Like most monster kids, I then found a hosted horror movie show in my area. It was The Late Great Horror Show on WJET-TV channel 24 in Erie, Pa. Here I finally found some of the most famous horror monsters such as The Mummy's Curse, Frankenstein, and what became my favorite, Godzilla!

A few years later, we got cable. This opened up a whole new world of television to my developing young mind. Included in that world was certainly the world of monsters, particularly those on WWOR channel 9 in New York on Thanksgiving Day and the Friday afterward. But I could still never catch the 1933 version of King Kong, nor could I catch another favorite of mine, King Kong vs. Godzilla. Then one night, King Kong vs. Godzilla was scheduled to come on the other cable channel 9, WGN in Chicago. I snuck up, and watched it in the middle of the night. Finally, a brand new cable channel came out called American Movie Classics, and they aired the original Kong and Son of Kong.

At the beginning of each week, I used to (and still do quite often, actually) check the television schedule to see what monster movies were coming on that week. Then my whole week was scheduled around the movies that would air. This was just before my family got a VCR. When we did, Godzilla, King of the Monsters on another hosted horror movie show, Super Scary Saturday on WTBS, hosted by Grandpa Munster, was one of the first thing I recorded, and King Kong on AMC (back when American Movie Classics actually showed classic American movies) was soon after.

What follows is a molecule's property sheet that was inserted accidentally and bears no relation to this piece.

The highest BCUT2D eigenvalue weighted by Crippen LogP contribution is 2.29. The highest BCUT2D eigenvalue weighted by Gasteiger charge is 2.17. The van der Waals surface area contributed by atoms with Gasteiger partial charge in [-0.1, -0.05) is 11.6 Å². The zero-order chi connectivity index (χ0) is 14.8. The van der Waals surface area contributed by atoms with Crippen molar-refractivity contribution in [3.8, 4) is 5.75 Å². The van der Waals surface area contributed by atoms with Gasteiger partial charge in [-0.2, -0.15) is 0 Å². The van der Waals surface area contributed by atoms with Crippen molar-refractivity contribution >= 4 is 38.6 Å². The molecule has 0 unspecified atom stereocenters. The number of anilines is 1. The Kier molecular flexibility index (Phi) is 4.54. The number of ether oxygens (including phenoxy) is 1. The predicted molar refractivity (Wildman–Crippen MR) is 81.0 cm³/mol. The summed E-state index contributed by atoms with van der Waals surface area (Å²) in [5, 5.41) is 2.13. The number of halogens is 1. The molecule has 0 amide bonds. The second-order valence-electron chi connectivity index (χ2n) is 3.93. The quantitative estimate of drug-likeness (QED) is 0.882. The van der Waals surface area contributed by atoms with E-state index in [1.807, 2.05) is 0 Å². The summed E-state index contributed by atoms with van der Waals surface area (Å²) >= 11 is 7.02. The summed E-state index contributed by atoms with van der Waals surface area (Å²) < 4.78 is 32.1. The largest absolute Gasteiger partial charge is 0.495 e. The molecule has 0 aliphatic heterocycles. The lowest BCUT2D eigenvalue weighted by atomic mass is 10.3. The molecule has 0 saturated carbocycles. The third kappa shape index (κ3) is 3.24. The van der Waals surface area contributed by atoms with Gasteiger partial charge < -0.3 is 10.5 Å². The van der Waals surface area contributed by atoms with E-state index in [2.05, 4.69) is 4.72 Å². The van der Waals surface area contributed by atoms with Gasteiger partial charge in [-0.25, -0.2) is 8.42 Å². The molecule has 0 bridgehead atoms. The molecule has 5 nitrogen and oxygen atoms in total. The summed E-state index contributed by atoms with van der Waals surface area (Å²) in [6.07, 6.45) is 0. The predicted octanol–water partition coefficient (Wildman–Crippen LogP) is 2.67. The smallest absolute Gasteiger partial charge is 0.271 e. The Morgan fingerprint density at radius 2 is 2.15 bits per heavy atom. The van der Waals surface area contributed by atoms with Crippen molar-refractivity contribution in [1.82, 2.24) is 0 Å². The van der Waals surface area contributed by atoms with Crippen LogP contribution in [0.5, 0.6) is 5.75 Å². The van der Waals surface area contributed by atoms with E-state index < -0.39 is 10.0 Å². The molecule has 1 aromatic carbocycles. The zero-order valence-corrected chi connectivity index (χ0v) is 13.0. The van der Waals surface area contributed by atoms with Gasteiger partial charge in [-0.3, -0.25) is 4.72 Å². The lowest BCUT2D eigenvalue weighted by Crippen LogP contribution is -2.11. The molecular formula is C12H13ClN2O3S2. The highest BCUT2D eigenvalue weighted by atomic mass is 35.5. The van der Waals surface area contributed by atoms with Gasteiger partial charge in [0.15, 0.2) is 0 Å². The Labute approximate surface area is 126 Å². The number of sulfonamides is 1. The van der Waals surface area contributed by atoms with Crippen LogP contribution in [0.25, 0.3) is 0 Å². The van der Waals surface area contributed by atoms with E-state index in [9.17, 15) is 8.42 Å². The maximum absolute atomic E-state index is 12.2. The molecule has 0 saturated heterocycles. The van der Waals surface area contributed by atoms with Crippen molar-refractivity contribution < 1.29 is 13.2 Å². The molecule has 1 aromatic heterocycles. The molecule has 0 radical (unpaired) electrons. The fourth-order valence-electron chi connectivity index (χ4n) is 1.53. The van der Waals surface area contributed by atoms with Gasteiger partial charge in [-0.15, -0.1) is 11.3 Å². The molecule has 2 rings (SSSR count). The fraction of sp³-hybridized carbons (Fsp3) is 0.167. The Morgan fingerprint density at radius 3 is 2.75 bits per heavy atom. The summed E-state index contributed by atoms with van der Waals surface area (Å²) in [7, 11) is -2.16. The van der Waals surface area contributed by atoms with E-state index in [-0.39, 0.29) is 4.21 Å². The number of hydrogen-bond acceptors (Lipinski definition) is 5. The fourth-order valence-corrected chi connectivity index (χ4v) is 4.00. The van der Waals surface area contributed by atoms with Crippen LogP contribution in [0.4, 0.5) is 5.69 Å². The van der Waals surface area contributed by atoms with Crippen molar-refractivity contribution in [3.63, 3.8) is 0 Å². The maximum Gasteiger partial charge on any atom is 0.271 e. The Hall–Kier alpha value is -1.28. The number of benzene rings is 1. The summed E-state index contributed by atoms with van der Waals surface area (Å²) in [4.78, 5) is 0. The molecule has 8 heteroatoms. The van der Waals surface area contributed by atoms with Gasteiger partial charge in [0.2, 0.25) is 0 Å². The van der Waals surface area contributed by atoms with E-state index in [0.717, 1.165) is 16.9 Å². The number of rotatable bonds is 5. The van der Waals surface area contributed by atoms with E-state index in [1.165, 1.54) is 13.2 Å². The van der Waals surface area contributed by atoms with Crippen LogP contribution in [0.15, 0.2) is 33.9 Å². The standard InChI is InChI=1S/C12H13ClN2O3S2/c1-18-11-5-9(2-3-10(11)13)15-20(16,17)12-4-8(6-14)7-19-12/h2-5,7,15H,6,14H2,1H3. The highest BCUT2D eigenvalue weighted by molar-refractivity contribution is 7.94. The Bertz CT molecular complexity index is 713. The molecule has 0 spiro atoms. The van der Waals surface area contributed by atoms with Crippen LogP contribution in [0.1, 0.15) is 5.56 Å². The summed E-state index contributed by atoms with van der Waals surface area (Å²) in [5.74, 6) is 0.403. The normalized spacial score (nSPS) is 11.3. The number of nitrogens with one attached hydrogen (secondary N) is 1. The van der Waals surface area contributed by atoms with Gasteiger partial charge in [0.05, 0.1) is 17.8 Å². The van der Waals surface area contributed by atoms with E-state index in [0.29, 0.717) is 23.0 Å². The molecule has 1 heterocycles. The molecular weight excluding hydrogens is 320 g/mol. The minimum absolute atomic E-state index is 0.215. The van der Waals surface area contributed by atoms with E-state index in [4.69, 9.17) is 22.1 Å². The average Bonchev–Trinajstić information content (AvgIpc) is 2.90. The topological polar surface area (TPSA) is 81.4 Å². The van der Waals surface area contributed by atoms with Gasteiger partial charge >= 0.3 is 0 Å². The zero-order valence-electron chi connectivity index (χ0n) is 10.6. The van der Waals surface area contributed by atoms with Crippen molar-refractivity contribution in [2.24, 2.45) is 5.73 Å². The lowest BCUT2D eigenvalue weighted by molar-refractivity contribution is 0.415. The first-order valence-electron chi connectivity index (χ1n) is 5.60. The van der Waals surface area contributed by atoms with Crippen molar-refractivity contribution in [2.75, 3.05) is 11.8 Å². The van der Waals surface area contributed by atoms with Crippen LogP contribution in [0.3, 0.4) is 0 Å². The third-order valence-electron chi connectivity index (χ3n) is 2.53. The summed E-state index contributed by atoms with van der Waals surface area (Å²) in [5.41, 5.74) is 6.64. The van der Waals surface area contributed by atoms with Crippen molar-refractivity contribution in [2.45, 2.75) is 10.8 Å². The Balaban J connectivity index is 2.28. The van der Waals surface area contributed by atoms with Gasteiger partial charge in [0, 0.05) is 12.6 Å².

Fast forward a few more years, and I was in my early twenties. I had rediscovered a lot of those famous monster movies, such as Frankenstein, Bride of Frankenstein, Dracula, The Wolf Man, and all the other Universal horror monster movies.